12/The founding guild masters and future guild masters will always work for the guild on a voluntary basis earning no money from training, this independence is considered crucial.

13/Future guild masters must be educated to at least to the standard of an academic masters degree plus have at least 30 years experience on appropriate projects to be judged by the existing board of masters. The head guild master to have a doctorate or be chartered as well as stated experience.

Membership

Guild craft members - those trained within the guild.

Craft members - those having been trained as stonemasons elsewhere and considered by our board of masters to be the correct standard for our guild.

Redemptive members - those working with the guild to facilitate the training of apprentices without themselves being trained stonemasons.

The purpose of the Guild is

To be a conduit for those accepted by the Guild to train as stonemasons, carvers, fixers and mates and those masters who are willing to give their time to train them. No business is done by the guild with any trading arm being a totally separate entity.

To give personal training to the apprentices, allowing the time needed to reach the highest level achievable for the individual.

To be a meeting place for members where high quality craftsmanship is discussed and knowledge is shared.

To be a place where stonemasons of all nationalities and levels can meet socially.


Visit to St. John the Baptist, Inglesham, Wiltshire

Whilst working in the West Country our master took the opportunity to visit the 11th century St. John the Baptist, Inglesham, Wiltshire.


The main interest lays in the original state of the interior and the 14th century wall painting.



Also the Saxon sculpture of Mother and Child.

The apprentice hat: An instrument of pride

The journey of an apprentice starts with the Master's approval and a paper hat. A paper hat we learn to fold each Monday morning, protect from gusts of wind, label with our individual stone mason's marks, and defend fiercely. Each apprentice had to earn the right to wear the hat by proving that they would be able and willing to learn, reliable and consistent. We have to prove that we are going to be useful additions to the guild. By the time we are given our hats to fold we are proud of our place in the guild and pleased that the master saw potential in us.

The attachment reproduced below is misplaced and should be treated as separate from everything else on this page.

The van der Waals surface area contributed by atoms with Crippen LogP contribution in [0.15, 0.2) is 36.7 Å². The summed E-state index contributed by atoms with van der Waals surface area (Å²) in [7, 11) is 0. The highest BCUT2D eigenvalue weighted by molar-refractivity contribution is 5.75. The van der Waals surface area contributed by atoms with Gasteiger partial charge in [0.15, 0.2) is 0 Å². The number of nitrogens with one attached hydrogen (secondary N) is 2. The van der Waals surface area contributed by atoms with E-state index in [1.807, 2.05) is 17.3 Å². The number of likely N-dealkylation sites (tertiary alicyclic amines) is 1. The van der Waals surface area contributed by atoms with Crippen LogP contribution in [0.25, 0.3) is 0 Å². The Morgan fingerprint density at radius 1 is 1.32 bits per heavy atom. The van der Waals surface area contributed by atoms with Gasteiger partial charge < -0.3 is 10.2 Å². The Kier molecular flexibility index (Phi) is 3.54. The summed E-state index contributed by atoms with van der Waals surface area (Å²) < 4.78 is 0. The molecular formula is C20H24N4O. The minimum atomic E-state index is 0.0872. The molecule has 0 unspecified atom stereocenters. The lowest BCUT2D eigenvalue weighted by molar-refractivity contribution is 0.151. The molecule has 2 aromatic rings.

The public usually responds to our hats with curiosity and maybe a little bit of awe, but sadly we sometimes have to deal with the occasional disrespectful comment. 



Besides signifying our position in the guild, the hat also serves a very valuable purpose. It rests on top of the widest point of the crown, making it easy for it to fall when we bend over. By making us concious of our stance and posture we are less likely to ruin our backs while working with our tools, standing for long hours or even lifting heavy stones.

Since joining the guild in the beginning of May, I've grown fonder and prouder of my hat every day.



Sunday, 19 July 2015

King Street Carving


Three of our apprentices represented the Guild of St Stephen & St George at the King Street event in Norwich yesterday. They were demonstrating some carving techniques in the street outside Dragon Hall and drew the interest of lots of people. 


The feedback they received from the public was really positive. 

Thursday, 9 July 2015

Sustaining Intangible Heritage

Intangible heritage was defined thus by UNESCO in 2003.